Trump is a demonstrated fan of Alex Jones, the conspiracy theorist who suggests to millions of listeners that mass shootings are orchestrated by the government to promote gun control. He and other self-styled “truthers” harass the families of victims, also spinning insane theories that mass shootings such as Sandy Hook are fake, that the victims were played by actors.
Truthers—or “hoaxers,” as they should be called—have defamed my daughter on blog after blog, saying she is a liar and a fraud. They claim Jessi is alive, secretly living it up on an exotic island somewhere. One time in San Antonio, at an event for the advocacy group Moms Demand Action for Gun Sense in America, Jones accosted Lonnie and me, accusing us of working for the government. Jones had just come from an “open carry” gun rally across town, where he’d worn an assault rifle strapped across his back. Video of the encounter shows how he tried to physically menace Lonnie, poking a finger at his chest and suggesting that he didn’t want to “beat an old guy up.”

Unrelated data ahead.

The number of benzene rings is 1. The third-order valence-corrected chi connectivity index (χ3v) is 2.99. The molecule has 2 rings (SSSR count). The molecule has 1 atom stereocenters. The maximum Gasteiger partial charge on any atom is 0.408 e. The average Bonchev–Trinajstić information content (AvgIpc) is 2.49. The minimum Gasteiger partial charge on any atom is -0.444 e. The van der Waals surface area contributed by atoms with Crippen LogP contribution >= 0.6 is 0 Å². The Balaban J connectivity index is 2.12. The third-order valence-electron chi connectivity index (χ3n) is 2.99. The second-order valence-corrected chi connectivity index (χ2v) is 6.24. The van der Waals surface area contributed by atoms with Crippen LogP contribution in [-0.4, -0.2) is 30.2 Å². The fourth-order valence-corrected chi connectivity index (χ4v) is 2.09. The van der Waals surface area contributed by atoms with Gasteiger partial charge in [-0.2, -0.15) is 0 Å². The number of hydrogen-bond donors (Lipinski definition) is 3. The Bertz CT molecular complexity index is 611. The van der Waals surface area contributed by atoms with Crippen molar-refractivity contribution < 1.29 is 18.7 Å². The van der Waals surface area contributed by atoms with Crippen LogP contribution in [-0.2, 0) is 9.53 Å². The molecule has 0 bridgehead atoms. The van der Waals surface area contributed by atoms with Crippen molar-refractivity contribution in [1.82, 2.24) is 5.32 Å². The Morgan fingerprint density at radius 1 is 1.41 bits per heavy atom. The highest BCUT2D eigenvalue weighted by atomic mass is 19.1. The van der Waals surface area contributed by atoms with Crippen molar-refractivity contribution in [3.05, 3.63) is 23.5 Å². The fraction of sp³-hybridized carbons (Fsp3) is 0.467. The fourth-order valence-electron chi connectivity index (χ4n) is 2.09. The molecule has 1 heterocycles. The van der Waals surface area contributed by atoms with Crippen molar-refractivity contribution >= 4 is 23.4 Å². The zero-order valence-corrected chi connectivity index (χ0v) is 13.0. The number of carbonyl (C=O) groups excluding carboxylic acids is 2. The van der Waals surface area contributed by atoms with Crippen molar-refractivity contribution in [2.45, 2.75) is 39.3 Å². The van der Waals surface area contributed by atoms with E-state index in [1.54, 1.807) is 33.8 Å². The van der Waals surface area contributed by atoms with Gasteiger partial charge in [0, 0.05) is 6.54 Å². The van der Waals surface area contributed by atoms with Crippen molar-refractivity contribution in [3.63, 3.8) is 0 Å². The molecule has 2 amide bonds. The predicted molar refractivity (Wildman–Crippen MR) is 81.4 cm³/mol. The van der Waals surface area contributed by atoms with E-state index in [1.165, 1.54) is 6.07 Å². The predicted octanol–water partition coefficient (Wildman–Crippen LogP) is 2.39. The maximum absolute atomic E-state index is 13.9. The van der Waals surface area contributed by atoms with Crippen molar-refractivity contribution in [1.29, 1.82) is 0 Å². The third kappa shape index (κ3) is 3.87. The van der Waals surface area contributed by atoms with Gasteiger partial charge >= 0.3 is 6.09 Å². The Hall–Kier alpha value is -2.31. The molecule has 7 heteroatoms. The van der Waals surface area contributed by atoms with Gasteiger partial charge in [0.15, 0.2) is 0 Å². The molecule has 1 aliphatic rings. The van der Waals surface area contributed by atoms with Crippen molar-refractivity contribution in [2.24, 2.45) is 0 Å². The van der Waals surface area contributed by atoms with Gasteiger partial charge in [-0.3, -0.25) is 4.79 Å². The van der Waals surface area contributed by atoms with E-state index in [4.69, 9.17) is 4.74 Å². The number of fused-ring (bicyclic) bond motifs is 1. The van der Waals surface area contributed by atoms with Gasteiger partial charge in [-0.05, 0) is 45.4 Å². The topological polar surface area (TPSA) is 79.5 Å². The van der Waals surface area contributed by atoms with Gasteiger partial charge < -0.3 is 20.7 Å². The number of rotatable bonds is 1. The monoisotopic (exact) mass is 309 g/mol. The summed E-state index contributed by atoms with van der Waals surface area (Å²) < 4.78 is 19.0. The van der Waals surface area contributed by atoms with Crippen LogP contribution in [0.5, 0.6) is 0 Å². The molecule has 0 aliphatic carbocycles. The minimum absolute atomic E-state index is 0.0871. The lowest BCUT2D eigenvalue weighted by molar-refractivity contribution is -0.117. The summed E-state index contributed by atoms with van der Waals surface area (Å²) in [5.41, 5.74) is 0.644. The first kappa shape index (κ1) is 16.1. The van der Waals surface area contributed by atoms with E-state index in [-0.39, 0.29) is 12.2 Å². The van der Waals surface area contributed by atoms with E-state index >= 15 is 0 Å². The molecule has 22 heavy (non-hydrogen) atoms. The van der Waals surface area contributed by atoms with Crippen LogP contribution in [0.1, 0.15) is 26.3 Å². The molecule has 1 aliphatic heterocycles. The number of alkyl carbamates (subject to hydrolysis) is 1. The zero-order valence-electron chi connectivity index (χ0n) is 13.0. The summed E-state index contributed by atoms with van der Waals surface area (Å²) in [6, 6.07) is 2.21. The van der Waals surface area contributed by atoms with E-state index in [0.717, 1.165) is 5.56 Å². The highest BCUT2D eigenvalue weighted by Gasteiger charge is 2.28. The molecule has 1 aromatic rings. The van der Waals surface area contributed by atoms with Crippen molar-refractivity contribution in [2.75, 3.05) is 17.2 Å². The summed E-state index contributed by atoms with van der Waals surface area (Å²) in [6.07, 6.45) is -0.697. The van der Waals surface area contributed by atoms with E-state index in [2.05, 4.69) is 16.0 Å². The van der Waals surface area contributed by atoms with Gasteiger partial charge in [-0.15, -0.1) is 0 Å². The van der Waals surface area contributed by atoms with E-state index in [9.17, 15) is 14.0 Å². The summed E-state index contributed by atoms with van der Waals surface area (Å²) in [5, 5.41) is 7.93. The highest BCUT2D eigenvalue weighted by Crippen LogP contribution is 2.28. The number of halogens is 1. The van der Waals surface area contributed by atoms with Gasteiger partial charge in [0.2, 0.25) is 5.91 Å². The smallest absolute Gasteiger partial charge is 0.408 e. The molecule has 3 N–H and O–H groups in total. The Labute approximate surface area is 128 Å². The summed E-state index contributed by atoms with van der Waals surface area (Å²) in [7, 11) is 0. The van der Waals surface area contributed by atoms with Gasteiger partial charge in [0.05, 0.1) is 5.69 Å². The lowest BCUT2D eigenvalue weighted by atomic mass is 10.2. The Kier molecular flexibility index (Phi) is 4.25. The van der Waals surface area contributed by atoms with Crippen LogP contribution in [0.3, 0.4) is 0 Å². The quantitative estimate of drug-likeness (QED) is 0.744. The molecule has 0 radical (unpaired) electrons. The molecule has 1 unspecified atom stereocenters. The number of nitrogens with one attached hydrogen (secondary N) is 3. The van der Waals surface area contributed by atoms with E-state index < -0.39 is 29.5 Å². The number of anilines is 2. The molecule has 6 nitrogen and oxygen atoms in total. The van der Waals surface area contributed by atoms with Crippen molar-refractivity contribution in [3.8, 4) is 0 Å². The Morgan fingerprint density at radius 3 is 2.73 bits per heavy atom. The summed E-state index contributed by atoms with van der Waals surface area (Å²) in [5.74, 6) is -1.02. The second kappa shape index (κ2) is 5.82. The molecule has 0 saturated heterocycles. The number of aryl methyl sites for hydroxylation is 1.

Later, Jones posted the video on his InfoWars site and called us “idiots.”
It’s the little things you miss the most. I’ll see a mother and daughter in a restaurant, or taking a trip together at the airport, and then it floods me. I miss Jessi’s sass, the flash in her eye. I miss her texting me pictures of her trying on clothes, asking me what I think of this outfit or that. I miss her telling me, “I just had my hair cut. What do you think?” I miss the way she laughed—she was not a giggler, she was a belly laugher. She would throw her head back and a burst of pure joy would come out.
People say many things to try to help with the grief. A scientist once told me, “All we are is energy. Energy never dies. It continues on. It just changes form.” I like to think of Jessi that way sometimes. Recently, a young medical student approached me after a film event. She said, “When you carry a child, the DNA flows back and forth in the fluids between mother and child. Jessi will always physically be a part of you.” I found solace in that, too.
Today, after nearly five years of activism, Lonnie and I continue to struggle. We filed for Chapter 11 protection in January because we could not afford to pay the legal fees for Lucky Gunner.
But even if we could afford the gun dealer’s legal fees, we would never pay.
Nor will we stop our fight for change. We are among the vast majority of Americans who believe that we must take sensible steps to prevent massacres like the one that took my daughter’s life. We will continue to speak up. We will not go away.